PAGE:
Sheila’s poetry collection Corridors of Babel is published by Poetry Salzburg. She has also written two pamphlet collections, one by Flarestack entitled The Monster in The Rose Garden and one by Original Plus entitled One Match

7 thoughts on “Guest Post- Sheila Hamilton: It All Boils Down to Who You Believe

  1. “I broke down in circumstances that were intolerable (much as did the shell-shocked soldiers for whom the Cassel was originally set up, I may add): were they “personality-disordered” as well?” In other words: we are at war, and this needs to be recognised. A war between men and women (in broad terms), between patriarchy and all those it oppresses. The systemic changes needed to create mental health for all — an end to patriarchy, racism, poverty – are too little recognised, and the oppressed continue to be punished for both suffering and rebelling. Thank you for your testimony, Sheila, and your clarity.

  2. Thank you, Sophie. You clearly understand that a lot of this is political. Conservatives of all stripes (small “c”, big “C”) attempt to minimize the political meaning of so much of our lives, boiling problems down all too often to individual agency. (In short, “You’re not trying hard enough.”) And only last week on a Guardian thread a psychoanalyst was saying to me that “it would be a brave analyst who challenged powerful people within the patient’s family”. . .what an admission!

  3. This is shocking, but not surprising. I went through a phase that got labelled anxiety / depression and escaped psychiatry by the skin of my teeth because I wasn’t feeling suicidal when I spoke to a psychiatrist. I’m eternally grateful as it forced me to work through and understand my conflicting feelings in my own terms.

    I think one of the causes of misunderstanding is that people working in mental health are trained to pick out symptoms, diagnose and treat without attempting to understand patients’ problems from their own perspective. Part of the this lack of empathy seems to be down to bad listening skills, and another to stem from the fact that they haven’t experienced any of the states of consciousness they label as ‘mental illness’ themselves…

    I know people working in mental health who are far more neurotic, and lacking in understanding of self or others than people I know who have been diagnosed with mental illnesses. It really is frightening.

  4. Lorna, it shocks me when I remember it. It IS shocking. Whenever I hear people talking of their times in psychiatric hospitals, I am shocked. Talking therapy comes with its own dangers. It sounds benign enough of course but, as you say, not everyone has good listening skills. Good listening, open listening is actually an act of courage because when we listen openly we have no idea what we are going to hear. What we hear might not be what we want to hear, or what is comfortable to hear. And once we’ve heard it, we cannot un-hear it!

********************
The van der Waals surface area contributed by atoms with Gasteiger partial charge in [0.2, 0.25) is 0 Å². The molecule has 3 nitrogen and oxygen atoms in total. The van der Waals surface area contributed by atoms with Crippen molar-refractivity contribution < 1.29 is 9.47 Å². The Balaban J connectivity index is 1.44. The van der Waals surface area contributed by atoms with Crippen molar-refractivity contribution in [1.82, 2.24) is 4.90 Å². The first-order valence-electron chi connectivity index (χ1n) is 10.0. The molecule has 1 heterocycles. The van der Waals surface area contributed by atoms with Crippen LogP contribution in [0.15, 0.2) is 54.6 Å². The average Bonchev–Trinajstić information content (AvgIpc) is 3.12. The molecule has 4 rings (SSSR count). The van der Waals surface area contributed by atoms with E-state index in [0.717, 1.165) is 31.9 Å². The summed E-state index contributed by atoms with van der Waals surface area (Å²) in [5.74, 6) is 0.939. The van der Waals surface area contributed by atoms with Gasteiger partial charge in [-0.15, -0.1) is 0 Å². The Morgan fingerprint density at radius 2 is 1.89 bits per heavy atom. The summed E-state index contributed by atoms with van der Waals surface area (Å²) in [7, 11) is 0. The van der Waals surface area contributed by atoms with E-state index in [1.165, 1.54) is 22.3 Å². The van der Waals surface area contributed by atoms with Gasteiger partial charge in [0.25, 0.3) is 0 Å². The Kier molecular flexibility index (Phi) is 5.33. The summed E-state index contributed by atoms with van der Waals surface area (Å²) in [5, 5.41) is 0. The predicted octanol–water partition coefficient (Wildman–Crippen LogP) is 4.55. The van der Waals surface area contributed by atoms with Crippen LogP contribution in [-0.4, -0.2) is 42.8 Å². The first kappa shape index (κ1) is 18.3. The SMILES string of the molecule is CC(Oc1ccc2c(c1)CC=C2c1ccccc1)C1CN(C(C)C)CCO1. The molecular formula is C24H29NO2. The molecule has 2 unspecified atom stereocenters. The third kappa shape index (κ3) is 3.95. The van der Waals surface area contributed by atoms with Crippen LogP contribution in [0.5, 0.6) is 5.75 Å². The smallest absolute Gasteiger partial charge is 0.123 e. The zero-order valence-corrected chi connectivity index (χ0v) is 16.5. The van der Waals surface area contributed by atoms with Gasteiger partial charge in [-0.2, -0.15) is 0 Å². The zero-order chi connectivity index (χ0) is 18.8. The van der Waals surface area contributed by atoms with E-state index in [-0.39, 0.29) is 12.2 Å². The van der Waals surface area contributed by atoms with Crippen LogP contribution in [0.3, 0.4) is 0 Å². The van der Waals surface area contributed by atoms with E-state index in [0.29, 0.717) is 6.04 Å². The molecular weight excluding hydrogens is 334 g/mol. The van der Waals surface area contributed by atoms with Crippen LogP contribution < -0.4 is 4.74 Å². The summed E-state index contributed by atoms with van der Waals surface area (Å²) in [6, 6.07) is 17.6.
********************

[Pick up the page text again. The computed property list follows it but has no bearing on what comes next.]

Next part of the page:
5. I am currently an adolescent inpatient at The Cassel. We have all suffered forms of abuse, as have the many many patients who have been here before, and of course that abuse is not, under any circumstances, normal or acceptable. It is completely understandable and frankly obvious that we will all break down in different ways under these unbearable stresses.

    I think PD refers to how fundamentally damaged we can become. Growing up in the demeaning and painful way you did wouldn’t just cause you to be depressed, it would damage the very core of yourself and who you are. It did for me. That’s the personality disorder, literally, your personality has become disordered (and so dysfunctional). The ‘label’ is not saying you are odd. If anything, it is recognising what you have been put through.

    I am sorry you feel this away about The Cassel though. I love the hospital and what it offers. I have felt so genuinely cared for there, both by staff and by patients. It’s a place where I am in so many ways instantly understood because of what comes with the label of a PD, whereas I have only confused professionals before. The whole culture is based on the fact we all recognise each other’s and our own abuse, as do the staff. In fact, they are often the ones to remind us to be tolerant of others and their distressing behaviours, because it stems from a place in which we have been hurt, badly.

    I just wish I was better able to make use of this place and that I didn’t feel so totally damaged & broken, a feeling which I had a long time before I was ever told I supposed PD. I wish you could come back now and see, and be happy, that it is not the place you remember. It is a good place. I wish I could live up to it.

    • I’m very pleased you have come on here, Alice. I am pleased to hear that the word “abuse” is actually being used in the Cassel now; I can’t remember it being used once when i was there. I know that society has come a long way in 30 years; it’s still not good enough, and people who have been abused still get disbelieved, trivialised, etc far more than they should, but at least it is mentioned. . . One of my points in my letter is that “personality disorder” is very much not used positively by many doctors, social workers, etc. .. if it is done so helpfully within the Cassel that is good, but many other people see it differently. . .I wish you and all the other people in the Cassel all the best. xx